Chrysler Group LLC reported Tuesday its best September U.S. car sales since 2007.

The Detroit-based subsidiary of Italian Fiat SpA (BIT:F) sold 142,041 cars last month, a 12 percent increase from the year before and the 30th consecutive month of year-over-year sales increases. Third-quarter sales rose 13 percent from last year.

Car sales grew 27 percent while truck sales experienced single-digit growth of 6 percent. Fiat sales led the way with a robust 51 percent increase, while the Dodge brand recorded an 18 percent sales gain, the biggest since 2007, prior to the 2008-09 recession. Chrysler filed for bankruptcy in 2009 and was subsequently acquired by Fiat.

“Going forward with our product lineup, record low interest rates and a stable U.S. economy, we remain optimistic about the health of the U.S. new vehicle sales industry and our position in it,” Reid Bigland, president and CEO of Dodge and the head of U.S. sales, said in a statement.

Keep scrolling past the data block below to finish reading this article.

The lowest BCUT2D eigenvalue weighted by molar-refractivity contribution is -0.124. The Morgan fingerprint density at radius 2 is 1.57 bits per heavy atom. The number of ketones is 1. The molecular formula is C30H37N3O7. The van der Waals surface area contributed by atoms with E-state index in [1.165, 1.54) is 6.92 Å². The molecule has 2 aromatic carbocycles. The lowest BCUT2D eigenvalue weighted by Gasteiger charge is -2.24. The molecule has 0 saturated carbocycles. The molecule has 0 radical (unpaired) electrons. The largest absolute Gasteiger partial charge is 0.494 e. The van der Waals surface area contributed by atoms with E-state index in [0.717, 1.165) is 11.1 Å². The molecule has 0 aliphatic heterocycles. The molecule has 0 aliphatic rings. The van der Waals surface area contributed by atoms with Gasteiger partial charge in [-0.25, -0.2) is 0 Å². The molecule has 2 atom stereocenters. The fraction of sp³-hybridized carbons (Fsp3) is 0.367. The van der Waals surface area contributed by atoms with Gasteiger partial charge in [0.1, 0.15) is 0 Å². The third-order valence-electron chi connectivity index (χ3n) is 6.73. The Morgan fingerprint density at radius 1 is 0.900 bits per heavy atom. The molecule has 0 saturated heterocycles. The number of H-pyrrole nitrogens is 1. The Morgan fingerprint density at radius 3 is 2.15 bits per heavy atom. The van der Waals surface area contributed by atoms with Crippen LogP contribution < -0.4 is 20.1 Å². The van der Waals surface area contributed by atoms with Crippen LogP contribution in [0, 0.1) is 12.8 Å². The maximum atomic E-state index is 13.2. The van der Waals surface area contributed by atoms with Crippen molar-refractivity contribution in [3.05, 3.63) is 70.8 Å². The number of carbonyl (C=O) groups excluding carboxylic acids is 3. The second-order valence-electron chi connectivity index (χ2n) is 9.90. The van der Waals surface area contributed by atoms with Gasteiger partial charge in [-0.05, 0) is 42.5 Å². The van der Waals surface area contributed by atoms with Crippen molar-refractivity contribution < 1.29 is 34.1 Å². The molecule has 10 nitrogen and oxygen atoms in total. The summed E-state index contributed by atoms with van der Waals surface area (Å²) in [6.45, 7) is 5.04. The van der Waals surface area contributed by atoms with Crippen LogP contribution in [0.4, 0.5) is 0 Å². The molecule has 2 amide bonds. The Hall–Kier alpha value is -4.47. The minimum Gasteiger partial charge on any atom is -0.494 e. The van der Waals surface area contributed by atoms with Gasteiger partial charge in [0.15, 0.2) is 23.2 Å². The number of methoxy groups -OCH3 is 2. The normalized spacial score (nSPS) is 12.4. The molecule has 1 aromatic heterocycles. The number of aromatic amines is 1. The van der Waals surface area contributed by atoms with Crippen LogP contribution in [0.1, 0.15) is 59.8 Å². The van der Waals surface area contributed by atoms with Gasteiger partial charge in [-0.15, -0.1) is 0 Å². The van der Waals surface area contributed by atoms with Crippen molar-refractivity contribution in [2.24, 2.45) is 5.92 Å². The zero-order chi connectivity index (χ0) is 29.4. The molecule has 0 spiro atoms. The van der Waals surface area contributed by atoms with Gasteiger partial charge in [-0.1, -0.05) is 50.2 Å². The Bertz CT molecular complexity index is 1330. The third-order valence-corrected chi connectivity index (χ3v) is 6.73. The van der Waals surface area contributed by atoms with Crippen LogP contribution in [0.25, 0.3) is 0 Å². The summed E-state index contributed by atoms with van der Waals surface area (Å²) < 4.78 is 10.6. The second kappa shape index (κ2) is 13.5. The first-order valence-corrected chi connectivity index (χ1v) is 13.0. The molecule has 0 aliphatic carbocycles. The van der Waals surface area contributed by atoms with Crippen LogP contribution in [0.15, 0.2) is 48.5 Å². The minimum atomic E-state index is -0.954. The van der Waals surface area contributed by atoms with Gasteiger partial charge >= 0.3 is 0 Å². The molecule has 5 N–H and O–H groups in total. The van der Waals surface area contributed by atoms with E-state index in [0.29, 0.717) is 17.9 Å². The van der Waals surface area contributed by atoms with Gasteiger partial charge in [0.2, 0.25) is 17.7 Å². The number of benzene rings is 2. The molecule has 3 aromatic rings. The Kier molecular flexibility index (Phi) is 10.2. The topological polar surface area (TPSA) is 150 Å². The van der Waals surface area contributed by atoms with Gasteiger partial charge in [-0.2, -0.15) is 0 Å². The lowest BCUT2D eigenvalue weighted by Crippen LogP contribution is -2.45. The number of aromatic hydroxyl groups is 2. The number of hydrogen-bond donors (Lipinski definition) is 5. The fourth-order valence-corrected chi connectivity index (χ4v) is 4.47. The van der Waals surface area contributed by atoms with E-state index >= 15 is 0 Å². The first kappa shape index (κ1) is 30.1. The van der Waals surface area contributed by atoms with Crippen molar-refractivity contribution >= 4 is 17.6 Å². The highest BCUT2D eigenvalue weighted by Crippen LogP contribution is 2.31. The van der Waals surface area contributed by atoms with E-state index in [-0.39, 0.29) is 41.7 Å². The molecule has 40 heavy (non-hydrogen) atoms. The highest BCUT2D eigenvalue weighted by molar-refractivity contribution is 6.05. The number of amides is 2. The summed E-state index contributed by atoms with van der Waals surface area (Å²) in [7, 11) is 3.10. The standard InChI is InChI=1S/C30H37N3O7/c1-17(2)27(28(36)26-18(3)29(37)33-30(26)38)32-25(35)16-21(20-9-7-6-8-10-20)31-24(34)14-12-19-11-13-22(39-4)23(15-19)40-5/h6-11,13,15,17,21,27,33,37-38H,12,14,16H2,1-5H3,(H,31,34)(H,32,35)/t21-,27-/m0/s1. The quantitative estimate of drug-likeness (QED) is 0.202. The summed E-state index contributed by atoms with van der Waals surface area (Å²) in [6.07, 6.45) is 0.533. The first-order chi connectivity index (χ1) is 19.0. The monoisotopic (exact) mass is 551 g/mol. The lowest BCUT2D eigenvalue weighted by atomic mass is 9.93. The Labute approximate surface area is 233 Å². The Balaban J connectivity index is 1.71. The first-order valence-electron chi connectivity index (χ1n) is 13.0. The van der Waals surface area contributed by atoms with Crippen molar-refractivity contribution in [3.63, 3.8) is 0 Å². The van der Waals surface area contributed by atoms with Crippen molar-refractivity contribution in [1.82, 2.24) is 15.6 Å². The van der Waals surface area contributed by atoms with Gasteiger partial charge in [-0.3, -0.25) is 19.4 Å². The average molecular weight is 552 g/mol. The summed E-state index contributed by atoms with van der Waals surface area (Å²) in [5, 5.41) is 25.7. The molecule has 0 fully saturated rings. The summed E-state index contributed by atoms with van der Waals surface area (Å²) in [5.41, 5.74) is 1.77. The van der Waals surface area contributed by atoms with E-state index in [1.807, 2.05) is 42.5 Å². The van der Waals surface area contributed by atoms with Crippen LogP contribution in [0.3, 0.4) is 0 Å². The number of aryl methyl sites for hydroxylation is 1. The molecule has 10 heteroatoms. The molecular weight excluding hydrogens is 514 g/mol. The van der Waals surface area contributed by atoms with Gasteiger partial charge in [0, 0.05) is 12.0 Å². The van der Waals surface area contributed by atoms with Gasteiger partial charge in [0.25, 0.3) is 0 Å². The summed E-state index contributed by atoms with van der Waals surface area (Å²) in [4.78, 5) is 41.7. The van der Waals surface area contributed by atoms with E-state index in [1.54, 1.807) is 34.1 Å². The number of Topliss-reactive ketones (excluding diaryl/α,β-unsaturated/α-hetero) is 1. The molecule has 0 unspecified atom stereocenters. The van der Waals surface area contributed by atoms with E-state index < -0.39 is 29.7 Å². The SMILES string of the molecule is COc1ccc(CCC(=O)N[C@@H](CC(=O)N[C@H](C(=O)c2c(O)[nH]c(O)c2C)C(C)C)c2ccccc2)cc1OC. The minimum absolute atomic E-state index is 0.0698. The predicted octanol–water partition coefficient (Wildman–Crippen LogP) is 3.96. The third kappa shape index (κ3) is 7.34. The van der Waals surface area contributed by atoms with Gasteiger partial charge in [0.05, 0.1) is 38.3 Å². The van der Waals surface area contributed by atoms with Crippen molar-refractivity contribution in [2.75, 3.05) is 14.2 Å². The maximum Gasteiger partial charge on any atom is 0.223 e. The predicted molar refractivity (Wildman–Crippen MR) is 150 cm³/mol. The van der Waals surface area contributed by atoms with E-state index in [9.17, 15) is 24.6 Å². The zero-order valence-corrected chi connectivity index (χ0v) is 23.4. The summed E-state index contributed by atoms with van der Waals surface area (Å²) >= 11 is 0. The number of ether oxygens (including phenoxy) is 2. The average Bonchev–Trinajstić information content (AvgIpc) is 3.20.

Sales of the Fiat 500 hit a record and the Fiat 500 Cabrio saw sales climb 44 percent from last year. This month the Fiat 500 Turbo hits showrooms.  

The Dodge brand saw its second-best sales month this year. Dodge was the best seller of the Chrysler brand in September with a sales volume of 47,356 units, led by a 41 percent gain in sales of the Dodge Journey full-size crossover. The Dodge Avenger set a sales record last month with a sizeable 89 percent gain from last year.

Sales of Chryslers and Rams were up 5 percent and 6 percent, respectively. Both brands saw the biggest rise since 2007. The Ram Truck pickup was the best-selling model of the group with 25,973 vehicles sold in September. The Jeep Caravan came in second place with 13,488 sold last month. More than 12,000 each of Chrysler’s Wrangler and Grand Cherokee models rolled out of U.S. dealerships in September.

The group had a 65-day supply of inventory, 368,144 vehicles, at the end of September and projected a Seasonally Adjusted Annual Rate (SAAR) of 14.9 million units.

Fiat SpA (BIT:F) shares rose 1.88 percent to €4.33 in Milan on Tuesday.